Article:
Polish volunteers send tonnes of aid to Syrian refugees in Bulgaria

WARSAW- Volunteers in Poland have collected 26 tonnes of aid including food and clothing for Syrian refugees in Bulgaria after the UN raised alarm over a "human emergency" on the EU's southern fringe.

"We used Facebook to spread word of the aid drive and the response just snowballed, it's been overwhelming -- we really didn't expect it," volunteer Michal Borkiewicz told AFP Thursday in Warsaw as a lorry loaded with supplies started the 1200 kilometre (750 mile) journey to the Harmanli refugee camp in south-eastern Bulgaria.
"We've collected 26 tonnes of clothes, food, bedding, toys, electric kettles and even three washing machines to install at the Harmanli camp," Borkiewicz said of the two-week long donation drive in the capital Warsaw and western city of Poznan that wound down on January 10.
Bulgaria, the European Union's poorest country has found itself completely unprepared to handle an influx of over 11,100 refugees -- many of them Syrians fleeing civil war at home -- crossing from Turkey last year.
Severe overcrowding, lack of sanitation and food shortages in the country's three refugee shelters together with administrative delays have prompted Bulgarian authorities to demand international help.
The UN High Commissioner for Refugees (UNHCR) is distributing one hot meal per day in the Harmanli camp, the biggest and most crowded, where hundreds of Syrian and Afghan refugees are crammed in metal containers and tents for the winter.
Borkiewicz, who runs two of Warsaw's most popular clubs focused on independent arts and culture, said the aid drive in Poland was also aimed at raising "social awareness about the conditions refugees must endure in camps that are defacto inside the European Union."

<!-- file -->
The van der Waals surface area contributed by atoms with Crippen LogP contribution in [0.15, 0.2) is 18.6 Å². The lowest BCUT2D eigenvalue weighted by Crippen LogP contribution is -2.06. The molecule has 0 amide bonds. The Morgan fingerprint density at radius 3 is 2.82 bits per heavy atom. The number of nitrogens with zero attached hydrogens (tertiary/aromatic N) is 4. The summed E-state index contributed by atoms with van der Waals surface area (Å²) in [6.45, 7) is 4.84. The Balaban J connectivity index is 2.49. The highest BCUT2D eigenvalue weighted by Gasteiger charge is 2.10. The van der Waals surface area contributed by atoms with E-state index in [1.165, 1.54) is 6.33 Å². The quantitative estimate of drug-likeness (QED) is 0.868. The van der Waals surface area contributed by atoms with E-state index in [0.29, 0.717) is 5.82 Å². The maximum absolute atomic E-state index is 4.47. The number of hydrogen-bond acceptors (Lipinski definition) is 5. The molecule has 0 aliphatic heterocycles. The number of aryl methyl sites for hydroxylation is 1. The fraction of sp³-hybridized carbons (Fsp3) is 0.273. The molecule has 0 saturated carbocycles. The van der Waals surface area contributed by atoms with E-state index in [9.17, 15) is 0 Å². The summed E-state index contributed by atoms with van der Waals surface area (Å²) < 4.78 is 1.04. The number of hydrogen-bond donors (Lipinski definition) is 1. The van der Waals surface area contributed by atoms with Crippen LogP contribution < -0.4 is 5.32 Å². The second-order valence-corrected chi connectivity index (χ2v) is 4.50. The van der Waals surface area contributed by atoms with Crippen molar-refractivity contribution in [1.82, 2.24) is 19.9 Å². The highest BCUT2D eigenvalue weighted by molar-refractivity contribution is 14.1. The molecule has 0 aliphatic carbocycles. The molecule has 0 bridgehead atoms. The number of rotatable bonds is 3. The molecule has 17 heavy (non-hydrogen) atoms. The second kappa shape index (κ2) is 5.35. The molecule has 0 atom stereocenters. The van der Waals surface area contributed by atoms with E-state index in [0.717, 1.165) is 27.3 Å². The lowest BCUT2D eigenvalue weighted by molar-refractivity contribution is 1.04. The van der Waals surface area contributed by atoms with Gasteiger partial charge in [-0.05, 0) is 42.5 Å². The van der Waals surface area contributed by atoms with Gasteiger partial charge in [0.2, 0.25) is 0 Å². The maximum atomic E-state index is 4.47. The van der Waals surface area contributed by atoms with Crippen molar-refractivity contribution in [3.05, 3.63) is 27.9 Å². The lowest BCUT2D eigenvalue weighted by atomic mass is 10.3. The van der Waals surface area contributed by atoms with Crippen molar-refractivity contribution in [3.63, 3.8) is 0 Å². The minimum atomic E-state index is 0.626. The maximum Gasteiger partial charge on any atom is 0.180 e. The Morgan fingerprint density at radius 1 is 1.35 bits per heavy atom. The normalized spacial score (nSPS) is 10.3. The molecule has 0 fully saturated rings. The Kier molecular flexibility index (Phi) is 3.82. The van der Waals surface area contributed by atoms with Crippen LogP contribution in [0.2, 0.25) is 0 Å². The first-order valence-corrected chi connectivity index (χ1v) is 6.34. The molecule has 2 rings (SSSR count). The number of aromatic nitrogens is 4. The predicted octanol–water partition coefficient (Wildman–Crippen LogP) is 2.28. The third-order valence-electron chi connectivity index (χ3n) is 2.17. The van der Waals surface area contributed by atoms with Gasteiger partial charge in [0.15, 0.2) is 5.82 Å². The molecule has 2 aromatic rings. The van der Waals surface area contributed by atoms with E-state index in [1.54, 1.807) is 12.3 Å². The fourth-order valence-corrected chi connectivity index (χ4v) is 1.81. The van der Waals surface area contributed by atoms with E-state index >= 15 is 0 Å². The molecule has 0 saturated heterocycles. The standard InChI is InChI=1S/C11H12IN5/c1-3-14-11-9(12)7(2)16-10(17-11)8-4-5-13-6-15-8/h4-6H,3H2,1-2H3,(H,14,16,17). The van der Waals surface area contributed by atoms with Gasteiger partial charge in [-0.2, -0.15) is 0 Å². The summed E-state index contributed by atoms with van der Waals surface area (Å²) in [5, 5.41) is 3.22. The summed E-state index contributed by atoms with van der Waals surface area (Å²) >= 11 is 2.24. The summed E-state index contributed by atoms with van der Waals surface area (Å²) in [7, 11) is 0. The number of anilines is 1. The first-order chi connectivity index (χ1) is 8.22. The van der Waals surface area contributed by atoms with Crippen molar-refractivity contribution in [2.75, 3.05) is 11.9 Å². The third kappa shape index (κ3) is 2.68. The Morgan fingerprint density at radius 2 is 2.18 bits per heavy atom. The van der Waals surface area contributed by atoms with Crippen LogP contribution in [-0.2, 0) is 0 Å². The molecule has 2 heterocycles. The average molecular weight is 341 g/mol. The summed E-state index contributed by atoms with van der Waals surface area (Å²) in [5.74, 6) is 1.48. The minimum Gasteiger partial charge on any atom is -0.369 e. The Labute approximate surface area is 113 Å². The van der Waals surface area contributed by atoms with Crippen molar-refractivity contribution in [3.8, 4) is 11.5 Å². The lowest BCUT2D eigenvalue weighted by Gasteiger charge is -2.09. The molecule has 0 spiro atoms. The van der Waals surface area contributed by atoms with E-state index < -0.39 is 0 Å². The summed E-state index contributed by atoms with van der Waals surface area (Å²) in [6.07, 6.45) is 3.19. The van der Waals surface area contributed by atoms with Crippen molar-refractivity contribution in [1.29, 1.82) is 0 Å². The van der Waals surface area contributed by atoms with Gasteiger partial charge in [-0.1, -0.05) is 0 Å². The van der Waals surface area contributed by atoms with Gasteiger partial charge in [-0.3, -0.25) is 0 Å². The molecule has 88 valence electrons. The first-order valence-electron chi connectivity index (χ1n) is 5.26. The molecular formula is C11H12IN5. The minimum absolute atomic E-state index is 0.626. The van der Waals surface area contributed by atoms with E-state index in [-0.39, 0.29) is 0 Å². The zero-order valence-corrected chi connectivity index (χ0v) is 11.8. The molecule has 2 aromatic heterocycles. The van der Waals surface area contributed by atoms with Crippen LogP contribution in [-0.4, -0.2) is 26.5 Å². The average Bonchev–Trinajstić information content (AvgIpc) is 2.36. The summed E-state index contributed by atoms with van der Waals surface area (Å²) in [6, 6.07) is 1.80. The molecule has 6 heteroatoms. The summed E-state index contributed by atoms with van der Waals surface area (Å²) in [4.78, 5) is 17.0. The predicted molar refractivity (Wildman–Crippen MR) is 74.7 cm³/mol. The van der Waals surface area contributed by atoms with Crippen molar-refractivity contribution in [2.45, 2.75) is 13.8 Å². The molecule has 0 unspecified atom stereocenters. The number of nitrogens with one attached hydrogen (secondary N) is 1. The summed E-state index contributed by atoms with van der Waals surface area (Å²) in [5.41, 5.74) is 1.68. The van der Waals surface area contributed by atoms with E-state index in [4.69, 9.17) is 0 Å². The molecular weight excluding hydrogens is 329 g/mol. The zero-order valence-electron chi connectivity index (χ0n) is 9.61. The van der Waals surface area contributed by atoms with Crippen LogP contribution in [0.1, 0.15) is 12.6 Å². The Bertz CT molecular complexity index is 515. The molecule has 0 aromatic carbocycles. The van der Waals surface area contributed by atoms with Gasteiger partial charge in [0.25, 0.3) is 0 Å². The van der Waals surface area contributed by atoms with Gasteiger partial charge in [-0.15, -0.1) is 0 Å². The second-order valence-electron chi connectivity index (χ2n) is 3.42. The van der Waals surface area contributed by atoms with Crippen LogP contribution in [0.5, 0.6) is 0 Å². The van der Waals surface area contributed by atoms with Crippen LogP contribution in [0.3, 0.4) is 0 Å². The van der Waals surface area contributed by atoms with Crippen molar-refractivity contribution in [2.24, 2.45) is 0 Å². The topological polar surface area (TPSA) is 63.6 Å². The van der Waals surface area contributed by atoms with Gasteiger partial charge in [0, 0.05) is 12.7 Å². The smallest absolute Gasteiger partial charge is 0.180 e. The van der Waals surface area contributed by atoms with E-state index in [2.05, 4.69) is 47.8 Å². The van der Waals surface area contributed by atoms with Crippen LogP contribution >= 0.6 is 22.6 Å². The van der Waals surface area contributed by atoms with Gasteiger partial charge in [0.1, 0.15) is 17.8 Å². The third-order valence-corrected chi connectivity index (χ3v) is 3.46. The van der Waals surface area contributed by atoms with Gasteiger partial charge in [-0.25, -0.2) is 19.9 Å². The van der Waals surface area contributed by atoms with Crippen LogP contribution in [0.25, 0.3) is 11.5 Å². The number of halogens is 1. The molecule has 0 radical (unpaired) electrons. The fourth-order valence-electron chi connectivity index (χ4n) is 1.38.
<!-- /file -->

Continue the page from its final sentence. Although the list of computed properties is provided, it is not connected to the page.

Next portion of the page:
"The conditions are brutal. It's not far away, it's happening on our doorstep and we can all do something to help," he told AFP.
"These people are victims of war and while fleeing for their lives they've become the victims of EU policy, which is pretending the Syrian refugee crisis doesn't exist," he added.
While raising the alarm about the "human emergency" at the camps last month, UNHCR representative Vincent Cochetel also criticised Bulgaria's plans to erect a 33-kilometre (21-mile) fence on the Turkish border aimed at stopping illegal migrants, many of whom are Syrian refugees.
"We are still calling on the authorities to manage their border in a way which lets people in need of international protection to access international protection," he urged.
The Polish volunteers will coordinate distribution of the aid at the Harmanli camp with Bulgaria's Friends of Refugees, a grassroots volunteer group, the UNHCR and the Polish embassy in Bulgaria.

Thursday, January 16th 2014

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